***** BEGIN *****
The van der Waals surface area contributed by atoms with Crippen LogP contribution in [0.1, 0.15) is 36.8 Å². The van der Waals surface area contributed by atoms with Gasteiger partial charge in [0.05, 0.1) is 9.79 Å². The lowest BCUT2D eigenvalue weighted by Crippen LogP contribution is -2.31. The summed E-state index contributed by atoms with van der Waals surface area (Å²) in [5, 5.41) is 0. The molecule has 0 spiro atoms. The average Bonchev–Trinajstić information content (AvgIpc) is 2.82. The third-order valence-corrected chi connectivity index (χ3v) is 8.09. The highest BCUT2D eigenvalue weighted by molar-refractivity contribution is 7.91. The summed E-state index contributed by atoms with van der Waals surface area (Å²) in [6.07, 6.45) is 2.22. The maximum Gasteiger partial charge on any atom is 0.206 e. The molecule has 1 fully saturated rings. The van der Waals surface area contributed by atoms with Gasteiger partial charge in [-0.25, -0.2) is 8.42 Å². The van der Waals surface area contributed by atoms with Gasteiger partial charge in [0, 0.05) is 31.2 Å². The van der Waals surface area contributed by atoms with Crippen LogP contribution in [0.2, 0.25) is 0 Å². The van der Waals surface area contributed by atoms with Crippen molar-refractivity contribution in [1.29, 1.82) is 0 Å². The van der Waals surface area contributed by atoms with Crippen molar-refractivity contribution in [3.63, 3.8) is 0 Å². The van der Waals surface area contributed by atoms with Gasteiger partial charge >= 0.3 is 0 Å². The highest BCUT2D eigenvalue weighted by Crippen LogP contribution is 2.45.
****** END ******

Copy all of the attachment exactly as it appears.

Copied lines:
The van der Waals surface area contributed by atoms with Crippen LogP contribution in [0.1, 0.15) is 36.8 Å². The van der Waals surface area contributed by atoms with Gasteiger partial charge in [0.05, 0.1) is 9.79 Å². The lowest BCUT2D eigenvalue weighted by Crippen LogP contribution is -2.31. The summed E-state index contributed by atoms with van der Waals surface area (Å²) in [5, 5.41) is 0. The molecule has 0 spiro atoms. The average Bonchev–Trinajstić information content (AvgIpc) is 2.82. The third-order valence-corrected chi connectivity index (χ3v) is 8.09. The highest BCUT2D eigenvalue weighted by molar-refractivity contribution is 7.91. The summed E-state index contributed by atoms with van der Waals surface area (Å²) in [6.07, 6.45) is 2.22. The maximum Gasteiger partial charge on any atom is 0.206 e. The molecule has 1 fully saturated rings. The van der Waals surface area contributed by atoms with Gasteiger partial charge in [-0.25, -0.2) is 8.42 Å². The van der Waals surface area contributed by atoms with Gasteiger partial charge in [0, 0.05) is 31.2 Å². The van der Waals surface area contributed by atoms with Crippen LogP contribution in [0.2, 0.25) is 0 Å². The van der Waals surface area contributed by atoms with Crippen molar-refractivity contribution in [1.29, 1.82) is 0 Å². The van der Waals surface area contributed by atoms with Crippen molar-refractivity contribution in [3.63, 3.8) is 0 Å². The van der Waals surface area contributed by atoms with Gasteiger partial charge >= 0.3 is 0 Å². The highest BCUT2D eigenvalue weighted by Crippen LogP contribution is 2.45.